These include a relatively simple application of codes by legitimate manufacturers, that are scratched off by customers to reveal details that can be texted to a central data centre, verifying products’ authenticity.  This system was launched in several African countries in 2009, and to date has seen over 28 million verifications. 

In the EU, Directive 2001/83/EC allows safety provisions to be enacted. Amendments to this allowed the Falsified Medicine Directive 2011/62/EU to be defined with the key safety requirements. These came into force with the Delegated Regulation EU/2016/161, implemented by 9th February 2019. 

This system is active and in place throughout the EU, but following Brexit, the UK may no longer be able to access to the database that manages serialisation and coding of legitimately manufactured pharmaceuticals. 

Spotting and stopping falsified medicines

Falsified medicines are notoriously difficult to stop and identify. With many tablets looking identical, the most effective way to spot illegitimate items is through small differences in packaging and labelling. 

This can involve official routes, such as customs and border controls, but also the supply chain including wholesalers and warehouses. Similarly, the MHRA operates a ‘yellow card’ scheme whereby patients and carers can report discrepancies and adverse events directly.

Once such events are logged, the agency will undertake investigations such as chemical analysis – and in extreme cases, product recalls.

How prevalent are falsified medicines?

After almost a year following its implementation, SecureMed – the EU body tasked with issuing serial numbers – noted that over 45 million medicines had been issued in the UK, and that there were no cases of any falsification. 

This is a clear indication that FMD measures have very effectively halted this trade in the EU and UK.  However, this is not the case in the rest of the world, where such measures don’t exist – and may not continue to be the case for the UK if its pharmaceutical industry and MHRA are not allowed continued access to the SecureMed databases.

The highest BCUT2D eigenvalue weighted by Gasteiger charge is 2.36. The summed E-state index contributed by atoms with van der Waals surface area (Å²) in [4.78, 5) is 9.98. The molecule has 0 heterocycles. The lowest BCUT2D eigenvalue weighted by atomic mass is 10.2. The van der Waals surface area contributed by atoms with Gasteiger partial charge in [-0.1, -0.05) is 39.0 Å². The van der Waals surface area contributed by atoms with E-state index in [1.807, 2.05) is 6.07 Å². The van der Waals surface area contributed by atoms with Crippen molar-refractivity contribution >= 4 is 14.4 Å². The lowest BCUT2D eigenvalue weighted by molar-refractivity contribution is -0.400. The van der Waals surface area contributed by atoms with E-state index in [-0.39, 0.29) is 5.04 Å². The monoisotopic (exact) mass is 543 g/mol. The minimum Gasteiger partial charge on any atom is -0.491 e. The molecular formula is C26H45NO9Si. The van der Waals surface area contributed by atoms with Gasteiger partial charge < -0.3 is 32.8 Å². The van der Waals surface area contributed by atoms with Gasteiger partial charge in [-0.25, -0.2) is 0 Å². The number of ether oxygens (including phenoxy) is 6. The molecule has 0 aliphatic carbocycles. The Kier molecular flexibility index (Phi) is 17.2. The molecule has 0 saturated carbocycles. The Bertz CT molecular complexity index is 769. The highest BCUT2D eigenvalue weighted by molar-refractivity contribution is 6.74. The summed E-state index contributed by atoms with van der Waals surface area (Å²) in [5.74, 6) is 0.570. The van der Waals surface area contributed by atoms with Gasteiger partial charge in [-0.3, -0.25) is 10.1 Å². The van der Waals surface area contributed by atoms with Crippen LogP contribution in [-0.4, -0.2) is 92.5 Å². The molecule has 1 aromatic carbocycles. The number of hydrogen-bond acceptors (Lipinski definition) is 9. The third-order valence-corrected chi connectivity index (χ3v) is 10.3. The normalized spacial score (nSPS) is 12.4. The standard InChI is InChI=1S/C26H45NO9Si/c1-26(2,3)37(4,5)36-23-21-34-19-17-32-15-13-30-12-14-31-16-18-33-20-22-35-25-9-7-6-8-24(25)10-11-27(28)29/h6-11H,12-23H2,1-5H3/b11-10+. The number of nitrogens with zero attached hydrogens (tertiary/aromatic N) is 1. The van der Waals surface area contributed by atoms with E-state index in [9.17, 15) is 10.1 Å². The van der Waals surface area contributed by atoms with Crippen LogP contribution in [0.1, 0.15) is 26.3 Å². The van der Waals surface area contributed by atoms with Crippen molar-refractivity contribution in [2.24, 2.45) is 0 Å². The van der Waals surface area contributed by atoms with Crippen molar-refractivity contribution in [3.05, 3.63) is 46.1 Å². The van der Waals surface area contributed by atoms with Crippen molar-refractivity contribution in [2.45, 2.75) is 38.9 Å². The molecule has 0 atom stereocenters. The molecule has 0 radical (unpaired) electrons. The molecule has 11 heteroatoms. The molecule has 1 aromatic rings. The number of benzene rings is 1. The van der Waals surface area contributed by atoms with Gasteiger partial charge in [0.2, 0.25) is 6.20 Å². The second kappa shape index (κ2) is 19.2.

Trends for the future

In the EU, FMD legislation will continue to be enforced, to safeguard the quality, safety, and effectivity of medicines. Meanwhile, it’s inevitable that those motivated to act fraudulently will continue to find ways in which the current system can be ‘beaten’ – and as with all regulations, FMD legislation will continue to be updated and refined.

The situation in the UK is less clear. Following the implementation of FMD – and before Brexit – there was clear evidence of the elimination of falsified medicines entering the country. However, this has depended on access to the EU databases. 

If this continues, Britain will continue to benefit from safe and effective medicines. If, however, Brexit means the UK is denied access, then industry and regulators will need to develop and implement alternative systems to mitigate the risk of falsified medicines.

In conclusion, the FMD has gone a long way to assuring patient safety and product efficacy.  Manufacturers and stakeholders have in the main responded positively.  However, while this system will continue to be implemented in the EU, the position for the UK is much less certain.